Why is that? For one very simple reason: A company only exists because of its customers. NO customers, NO company. And your sales people are the ones that are closest to your customers (the folks whose money pay the bills). Basically, the further away your position is from direct interaction with customers, the less relevant it is to the company's health and wealth. At least, this is the way I see it.

Under that scheme, the receptionist who takes calls from customers who want to talk to “somebody because I have a problem” is (a) in sales (remember, everybody is) and (b) a lot more relevant to the company's going forward that someone (whomever that may be) who does not talk to a customer in a 12 months span.

Here you have it: EVERYBODY IS IN SALES.

If the vast majority of employees in your enterprise start believing this simple fact, sales will go up, I guarantee it. Smart employees will retort: “well, if I am in sales, do I get a commission”. And that is the reason you must have an overall compensation structure that is tied to results (sales and profitability). If you treat your employees like sales people, then they must be compensated like sales people and must benefit from the results (profit sharing, profitability sharing, etc).

Now, if you are in sales, you must have customer interactions. Thus you need to create these interactions for those who would not have them during the “normal” course of their work. Here are a few things I did in the companies I ran as a CEO:

  • I sent engineers to tag along on sales calls with the sales folks. They realized that selling a $250,000 piece of software that you believe is the most significant contribution to mankind since the invention of the wheel is not such an easy task, especially when the customers, assembled in front of you, ask questions about the design problems in your product that are not helping them at all. (In shot, they are telling you that your wheel is square!)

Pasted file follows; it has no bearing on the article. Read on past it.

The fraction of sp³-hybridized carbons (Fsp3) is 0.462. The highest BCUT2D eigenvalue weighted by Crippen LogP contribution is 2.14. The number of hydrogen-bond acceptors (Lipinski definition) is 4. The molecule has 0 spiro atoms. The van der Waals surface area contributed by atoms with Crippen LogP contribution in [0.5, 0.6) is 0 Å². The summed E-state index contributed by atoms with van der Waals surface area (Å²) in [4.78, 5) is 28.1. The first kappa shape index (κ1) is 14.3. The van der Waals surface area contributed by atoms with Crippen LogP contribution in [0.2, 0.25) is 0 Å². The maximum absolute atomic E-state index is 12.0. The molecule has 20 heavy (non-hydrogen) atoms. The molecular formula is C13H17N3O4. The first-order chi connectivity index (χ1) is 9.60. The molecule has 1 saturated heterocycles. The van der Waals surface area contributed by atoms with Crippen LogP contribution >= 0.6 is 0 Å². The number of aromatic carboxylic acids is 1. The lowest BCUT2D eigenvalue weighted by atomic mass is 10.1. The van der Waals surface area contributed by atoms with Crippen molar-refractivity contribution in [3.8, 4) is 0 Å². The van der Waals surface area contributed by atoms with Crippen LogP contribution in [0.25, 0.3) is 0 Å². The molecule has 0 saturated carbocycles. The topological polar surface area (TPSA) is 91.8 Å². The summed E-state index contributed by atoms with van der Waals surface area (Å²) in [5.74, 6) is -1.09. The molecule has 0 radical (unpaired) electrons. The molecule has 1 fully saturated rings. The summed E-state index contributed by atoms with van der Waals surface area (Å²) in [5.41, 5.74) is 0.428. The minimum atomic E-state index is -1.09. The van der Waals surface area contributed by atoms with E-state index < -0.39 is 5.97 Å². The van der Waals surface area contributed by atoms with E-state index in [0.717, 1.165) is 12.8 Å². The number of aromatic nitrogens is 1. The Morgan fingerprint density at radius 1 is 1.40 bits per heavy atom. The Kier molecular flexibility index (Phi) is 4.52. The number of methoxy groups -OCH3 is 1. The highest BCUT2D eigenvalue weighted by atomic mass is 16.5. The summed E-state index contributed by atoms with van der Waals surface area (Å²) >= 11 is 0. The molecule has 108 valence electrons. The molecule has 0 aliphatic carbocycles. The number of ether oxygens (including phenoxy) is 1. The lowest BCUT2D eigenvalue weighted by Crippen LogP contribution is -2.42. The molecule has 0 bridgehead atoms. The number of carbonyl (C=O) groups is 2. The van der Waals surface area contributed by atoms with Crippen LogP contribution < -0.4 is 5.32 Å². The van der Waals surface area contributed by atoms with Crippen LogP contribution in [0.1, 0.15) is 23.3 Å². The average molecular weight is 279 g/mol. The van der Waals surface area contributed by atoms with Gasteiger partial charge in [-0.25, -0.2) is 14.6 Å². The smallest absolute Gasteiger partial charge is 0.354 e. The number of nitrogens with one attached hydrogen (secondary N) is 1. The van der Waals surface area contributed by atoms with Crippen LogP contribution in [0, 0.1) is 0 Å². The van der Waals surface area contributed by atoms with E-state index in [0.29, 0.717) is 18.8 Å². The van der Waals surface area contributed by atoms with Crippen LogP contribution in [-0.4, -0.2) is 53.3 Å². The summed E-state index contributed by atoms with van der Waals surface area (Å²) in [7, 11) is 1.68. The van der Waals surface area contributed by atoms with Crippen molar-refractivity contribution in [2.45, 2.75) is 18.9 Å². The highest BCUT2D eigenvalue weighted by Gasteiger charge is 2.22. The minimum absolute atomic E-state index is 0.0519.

• I required engineers to spend a week on the support hot line, taking calls from customers who had issues with our products.
  • I instituted a program whereby all members of the executive staff (including myself) had to make customer satisfaction (or lack of thereof) survey calls. In other words, the CFO, VP Engineering, etc would call a customer department manager and ask how we were doing.
  • And when customers or prospective customers would visit headquarters, we had an open door policy which maximized the interaction between customer representatives and the company's employees.

At one company, I had large stickers made for each employee. One said: “What am I going to do today to help sell our products?” The other one said: “What have I done today to help sell our products?”. I then required those two stickers to be visibly displayed in each employee's cubicle or office. I told the staff that these two questions were the two most important questions they should ask themselves and answer every day, starting with the first one in the morning, and ending their day answering the second one. I also told them that, at any moment, I could drop by for a chat and ask them their answers to these questions for that day or the previous day. That clearly got my point across that sales is not the simply the “job of the sales people”, but the responsibility of every person working in the company.

When you achieve this kind of alignment, when ownership for “sales” spread throughout each and every department of your organization, you will succeed. Engineers will design better products, more adapted to the customers’ needs, customer support will not see their task as simply dealing with “people who only call to bitch about our products” but as a way to make sure that customers are successful (because successful customers will help you sell your own products better that you ever can).

Once your folks believe that “everybody is in sales”, you will sell more and you will be more profitable and your team, your company, will be more in synch.

Happy trails!

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Comments

Javier 🐝 CR

4 years ago #2

Helena Jansen van Vuuren thanks for sharing this buzz ! welcome to the hive

Renée 🐝 Cormier

5 years ago #1

I totally agree with you! I don't know how anyone can think they are above sales and actually be in business. Here is a post I wrote about how to influence the perceptions that affect your sales. I hope you like it. https://www.bebee.com/producer/@renee-cormier/influencing-the-perceptions-that-affect-your-sales